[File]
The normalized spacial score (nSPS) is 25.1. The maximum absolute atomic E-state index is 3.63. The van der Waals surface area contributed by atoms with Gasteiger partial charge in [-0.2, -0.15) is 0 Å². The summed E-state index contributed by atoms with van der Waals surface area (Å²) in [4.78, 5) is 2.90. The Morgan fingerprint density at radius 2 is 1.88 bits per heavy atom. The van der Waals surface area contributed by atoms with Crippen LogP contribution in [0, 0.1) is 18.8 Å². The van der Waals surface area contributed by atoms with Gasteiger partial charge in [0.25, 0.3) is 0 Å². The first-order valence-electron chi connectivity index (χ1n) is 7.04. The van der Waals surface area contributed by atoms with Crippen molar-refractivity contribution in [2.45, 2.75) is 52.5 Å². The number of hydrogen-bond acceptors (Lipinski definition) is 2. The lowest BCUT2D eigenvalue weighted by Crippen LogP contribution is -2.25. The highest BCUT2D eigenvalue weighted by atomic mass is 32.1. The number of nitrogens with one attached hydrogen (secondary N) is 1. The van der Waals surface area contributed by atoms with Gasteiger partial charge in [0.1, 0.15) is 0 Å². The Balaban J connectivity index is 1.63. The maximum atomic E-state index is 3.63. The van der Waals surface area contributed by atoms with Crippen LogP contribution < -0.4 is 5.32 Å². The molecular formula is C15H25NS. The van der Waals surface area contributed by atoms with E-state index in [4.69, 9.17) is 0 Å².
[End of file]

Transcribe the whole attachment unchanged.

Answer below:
The normalized spacial score (nSPS) is 25.1. The maximum absolute atomic E-state index is 3.63. The van der Waals surface area contributed by atoms with Gasteiger partial charge in [-0.2, -0.15) is 0 Å². The summed E-state index contributed by atoms with van der Waals surface area (Å²) in [4.78, 5) is 2.90. The Morgan fingerprint density at radius 2 is 1.88 bits per heavy atom. The van der Waals surface area contributed by atoms with Crippen LogP contribution in [0, 0.1) is 18.8 Å². The van der Waals surface area contributed by atoms with Gasteiger partial charge in [0.25, 0.3) is 0 Å². The first-order valence-electron chi connectivity index (χ1n) is 7.04. The van der Waals surface area contributed by atoms with Crippen molar-refractivity contribution in [2.45, 2.75) is 52.5 Å². The number of hydrogen-bond acceptors (Lipinski definition) is 2. The lowest BCUT2D eigenvalue weighted by Crippen LogP contribution is -2.25. The highest BCUT2D eigenvalue weighted by atomic mass is 32.1. The number of nitrogens with one attached hydrogen (secondary N) is 1. The van der Waals surface area contributed by atoms with Gasteiger partial charge in [0.1, 0.15) is 0 Å². The Balaban J connectivity index is 1.63. The maximum atomic E-state index is 3.63. The van der Waals surface area contributed by atoms with Crippen LogP contribution < -0.4 is 5.32 Å². The molecular formula is C15H25NS. The van der Waals surface area contributed by atoms with E-state index in [4.69, 9.17) is 0 Å².